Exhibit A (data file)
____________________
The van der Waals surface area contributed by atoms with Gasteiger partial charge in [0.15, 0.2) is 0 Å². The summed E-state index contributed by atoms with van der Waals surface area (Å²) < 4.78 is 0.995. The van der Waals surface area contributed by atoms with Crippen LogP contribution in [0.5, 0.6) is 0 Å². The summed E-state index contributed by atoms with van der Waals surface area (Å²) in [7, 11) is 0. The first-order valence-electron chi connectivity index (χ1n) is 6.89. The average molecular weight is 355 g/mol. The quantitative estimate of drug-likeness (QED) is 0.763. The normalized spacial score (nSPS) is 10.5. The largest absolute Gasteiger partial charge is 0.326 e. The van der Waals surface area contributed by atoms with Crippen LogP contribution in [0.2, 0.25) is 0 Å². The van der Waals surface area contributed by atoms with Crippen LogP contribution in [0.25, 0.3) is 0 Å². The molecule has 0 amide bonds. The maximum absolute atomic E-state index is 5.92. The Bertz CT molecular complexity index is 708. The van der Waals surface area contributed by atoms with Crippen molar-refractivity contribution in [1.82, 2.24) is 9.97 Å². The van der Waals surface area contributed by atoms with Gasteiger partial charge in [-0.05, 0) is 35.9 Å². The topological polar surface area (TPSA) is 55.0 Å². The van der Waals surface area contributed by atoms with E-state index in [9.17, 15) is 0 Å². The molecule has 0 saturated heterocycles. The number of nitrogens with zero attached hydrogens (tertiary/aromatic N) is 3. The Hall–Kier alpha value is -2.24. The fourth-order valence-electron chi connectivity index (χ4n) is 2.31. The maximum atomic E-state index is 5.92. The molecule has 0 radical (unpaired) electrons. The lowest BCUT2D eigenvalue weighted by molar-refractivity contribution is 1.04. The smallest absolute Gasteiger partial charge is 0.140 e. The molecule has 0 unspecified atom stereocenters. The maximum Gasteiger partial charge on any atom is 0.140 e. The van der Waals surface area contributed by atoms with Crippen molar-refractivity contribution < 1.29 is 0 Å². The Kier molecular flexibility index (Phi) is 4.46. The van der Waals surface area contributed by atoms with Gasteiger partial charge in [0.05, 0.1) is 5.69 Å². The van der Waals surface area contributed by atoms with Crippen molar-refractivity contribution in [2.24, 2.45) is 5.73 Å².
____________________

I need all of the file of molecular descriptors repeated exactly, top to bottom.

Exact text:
The van der Waals surface area contributed by atoms with Gasteiger partial charge in [0.15, 0.2) is 0 Å². The summed E-state index contributed by atoms with van der Waals surface area (Å²) < 4.78 is 0.995. The van der Waals surface area contributed by atoms with Crippen LogP contribution in [0.5, 0.6) is 0 Å². The summed E-state index contributed by atoms with van der Waals surface area (Å²) in [7, 11) is 0. The first-order valence-electron chi connectivity index (χ1n) is 6.89. The average molecular weight is 355 g/mol. The quantitative estimate of drug-likeness (QED) is 0.763. The normalized spacial score (nSPS) is 10.5. The largest absolute Gasteiger partial charge is 0.326 e. The van der Waals surface area contributed by atoms with Crippen LogP contribution in [0.2, 0.25) is 0 Å². The van der Waals surface area contributed by atoms with Crippen LogP contribution in [0.25, 0.3) is 0 Å². The molecule has 0 amide bonds. The maximum absolute atomic E-state index is 5.92. The Bertz CT molecular complexity index is 708. The van der Waals surface area contributed by atoms with Crippen molar-refractivity contribution in [1.82, 2.24) is 9.97 Å². The van der Waals surface area contributed by atoms with Gasteiger partial charge in [-0.05, 0) is 35.9 Å². The topological polar surface area (TPSA) is 55.0 Å². The van der Waals surface area contributed by atoms with E-state index in [9.17, 15) is 0 Å². The molecule has 0 saturated heterocycles. The number of nitrogens with zero attached hydrogens (tertiary/aromatic N) is 3. The Hall–Kier alpha value is -2.24. The fourth-order valence-electron chi connectivity index (χ4n) is 2.31. The maximum atomic E-state index is 5.92. The molecule has 0 radical (unpaired) electrons. The lowest BCUT2D eigenvalue weighted by molar-refractivity contribution is 1.04. The smallest absolute Gasteiger partial charge is 0.140 e. The molecule has 0 unspecified atom stereocenters. The maximum Gasteiger partial charge on any atom is 0.140 e. The van der Waals surface area contributed by atoms with Crippen molar-refractivity contribution < 1.29 is 0 Å². The Kier molecular flexibility index (Phi) is 4.46. The van der Waals surface area contributed by atoms with Gasteiger partial charge in [0.05, 0.1) is 5.69 Å². The van der Waals surface area contributed by atoms with Crippen molar-refractivity contribution in [2.24, 2.45) is 5.73 Å².